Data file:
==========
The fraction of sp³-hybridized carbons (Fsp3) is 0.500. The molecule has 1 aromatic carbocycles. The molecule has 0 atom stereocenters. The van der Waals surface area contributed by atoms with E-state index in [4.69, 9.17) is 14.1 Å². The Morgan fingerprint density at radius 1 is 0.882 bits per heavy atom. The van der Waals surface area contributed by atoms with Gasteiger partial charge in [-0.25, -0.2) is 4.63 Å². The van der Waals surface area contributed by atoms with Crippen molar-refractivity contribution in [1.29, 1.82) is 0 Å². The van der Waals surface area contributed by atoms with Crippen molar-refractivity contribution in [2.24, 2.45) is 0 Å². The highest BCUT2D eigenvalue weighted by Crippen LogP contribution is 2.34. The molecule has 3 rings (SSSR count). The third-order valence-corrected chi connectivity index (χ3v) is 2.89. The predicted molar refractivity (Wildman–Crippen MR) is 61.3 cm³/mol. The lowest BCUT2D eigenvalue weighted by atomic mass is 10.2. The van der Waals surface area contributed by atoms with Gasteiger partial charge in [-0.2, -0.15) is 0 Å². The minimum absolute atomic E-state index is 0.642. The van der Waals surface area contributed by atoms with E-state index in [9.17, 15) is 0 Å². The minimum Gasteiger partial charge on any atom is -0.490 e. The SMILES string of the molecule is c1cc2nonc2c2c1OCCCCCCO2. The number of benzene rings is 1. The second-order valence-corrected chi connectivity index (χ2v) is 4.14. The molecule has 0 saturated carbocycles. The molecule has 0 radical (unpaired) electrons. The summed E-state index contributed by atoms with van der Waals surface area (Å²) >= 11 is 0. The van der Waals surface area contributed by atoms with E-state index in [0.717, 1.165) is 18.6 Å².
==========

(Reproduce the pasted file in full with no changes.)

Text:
The fraction of sp³-hybridized carbons (Fsp3) is 0.500. The molecule has 1 aromatic carbocycles. The molecule has 0 atom stereocenters. The van der Waals surface area contributed by atoms with E-state index in [4.69, 9.17) is 14.1 Å². The Morgan fingerprint density at radius 1 is 0.882 bits per heavy atom. The van der Waals surface area contributed by atoms with Gasteiger partial charge in [-0.25, -0.2) is 4.63 Å². The van der Waals surface area contributed by atoms with Crippen molar-refractivity contribution in [1.29, 1.82) is 0 Å². The van der Waals surface area contributed by atoms with Crippen molar-refractivity contribution in [2.24, 2.45) is 0 Å². The highest BCUT2D eigenvalue weighted by Crippen LogP contribution is 2.34. The molecule has 3 rings (SSSR count). The third-order valence-corrected chi connectivity index (χ3v) is 2.89. The predicted molar refractivity (Wildman–Crippen MR) is 61.3 cm³/mol. The lowest BCUT2D eigenvalue weighted by atomic mass is 10.2. The van der Waals surface area contributed by atoms with Gasteiger partial charge in [-0.2, -0.15) is 0 Å². The minimum absolute atomic E-state index is 0.642. The van der Waals surface area contributed by atoms with E-state index in [9.17, 15) is 0 Å². The minimum Gasteiger partial charge on any atom is -0.490 e. The SMILES string of the molecule is c1cc2nonc2c2c1OCCCCCCO2. The number of benzene rings is 1. The second-order valence-corrected chi connectivity index (χ2v) is 4.14. The molecule has 0 saturated carbocycles. The molecule has 0 radical (unpaired) electrons. The summed E-state index contributed by atoms with van der Waals surface area (Å²) >= 11 is 0. The van der Waals surface area contributed by atoms with E-state index in [0.717, 1.165) is 18.6 Å².